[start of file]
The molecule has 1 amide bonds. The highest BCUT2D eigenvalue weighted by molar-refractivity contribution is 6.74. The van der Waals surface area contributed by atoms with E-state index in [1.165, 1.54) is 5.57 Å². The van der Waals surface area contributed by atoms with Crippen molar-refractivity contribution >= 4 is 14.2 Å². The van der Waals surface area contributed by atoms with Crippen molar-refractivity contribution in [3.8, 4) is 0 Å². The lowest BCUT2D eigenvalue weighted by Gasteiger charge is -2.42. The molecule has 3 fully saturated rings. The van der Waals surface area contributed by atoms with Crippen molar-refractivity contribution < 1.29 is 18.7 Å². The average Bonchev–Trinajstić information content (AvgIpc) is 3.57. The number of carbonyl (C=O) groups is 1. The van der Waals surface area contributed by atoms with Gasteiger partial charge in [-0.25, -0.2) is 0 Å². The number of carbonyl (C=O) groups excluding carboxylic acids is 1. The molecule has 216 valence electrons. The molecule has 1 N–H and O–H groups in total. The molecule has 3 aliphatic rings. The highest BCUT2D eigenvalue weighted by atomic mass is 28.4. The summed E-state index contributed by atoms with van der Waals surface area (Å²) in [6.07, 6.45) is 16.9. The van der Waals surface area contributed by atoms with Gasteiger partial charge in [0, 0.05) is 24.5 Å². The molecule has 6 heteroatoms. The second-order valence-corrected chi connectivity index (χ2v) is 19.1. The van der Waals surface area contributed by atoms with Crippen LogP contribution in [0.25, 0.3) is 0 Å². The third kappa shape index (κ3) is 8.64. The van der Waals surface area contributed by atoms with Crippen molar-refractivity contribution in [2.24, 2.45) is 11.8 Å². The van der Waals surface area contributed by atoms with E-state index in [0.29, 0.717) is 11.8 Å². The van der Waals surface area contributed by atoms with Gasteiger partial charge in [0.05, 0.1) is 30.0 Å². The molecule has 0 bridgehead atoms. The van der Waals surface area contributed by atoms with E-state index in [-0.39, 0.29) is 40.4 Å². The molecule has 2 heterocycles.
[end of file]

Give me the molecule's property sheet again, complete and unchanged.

The molecule has 1 amide bonds. The highest BCUT2D eigenvalue weighted by molar-refractivity contribution is 6.74. The van der Waals surface area contributed by atoms with E-state index in [1.165, 1.54) is 5.57 Å². The van der Waals surface area contributed by atoms with Crippen molar-refractivity contribution >= 4 is 14.2 Å². The van der Waals surface area contributed by atoms with Crippen molar-refractivity contribution in [3.8, 4) is 0 Å². The lowest BCUT2D eigenvalue weighted by Gasteiger charge is -2.42. The molecule has 3 fully saturated rings. The van der Waals surface area contributed by atoms with Crippen molar-refractivity contribution < 1.29 is 18.7 Å². The average Bonchev–Trinajstić information content (AvgIpc) is 3.57. The number of carbonyl (C=O) groups is 1. The van der Waals surface area contributed by atoms with Gasteiger partial charge in [-0.25, -0.2) is 0 Å². The number of carbonyl (C=O) groups excluding carboxylic acids is 1. The molecule has 216 valence electrons. The molecule has 1 N–H and O–H groups in total. The molecule has 3 aliphatic rings. The highest BCUT2D eigenvalue weighted by atomic mass is 28.4. The summed E-state index contributed by atoms with van der Waals surface area (Å²) in [6.07, 6.45) is 16.9. The van der Waals surface area contributed by atoms with Gasteiger partial charge in [0, 0.05) is 24.5 Å². The molecule has 6 heteroatoms. The second-order valence-corrected chi connectivity index (χ2v) is 19.1. The van der Waals surface area contributed by atoms with Crippen LogP contribution in [0.25, 0.3) is 0 Å². The third kappa shape index (κ3) is 8.64. The van der Waals surface area contributed by atoms with Crippen molar-refractivity contribution in [2.24, 2.45) is 11.8 Å². The van der Waals surface area contributed by atoms with E-state index in [0.29, 0.717) is 11.8 Å². The van der Waals surface area contributed by atoms with Gasteiger partial charge in [0.05, 0.1) is 30.0 Å². The molecule has 0 bridgehead atoms. The van der Waals surface area contributed by atoms with E-state index in [-0.39, 0.29) is 40.4 Å². The molecule has 2 heterocycles.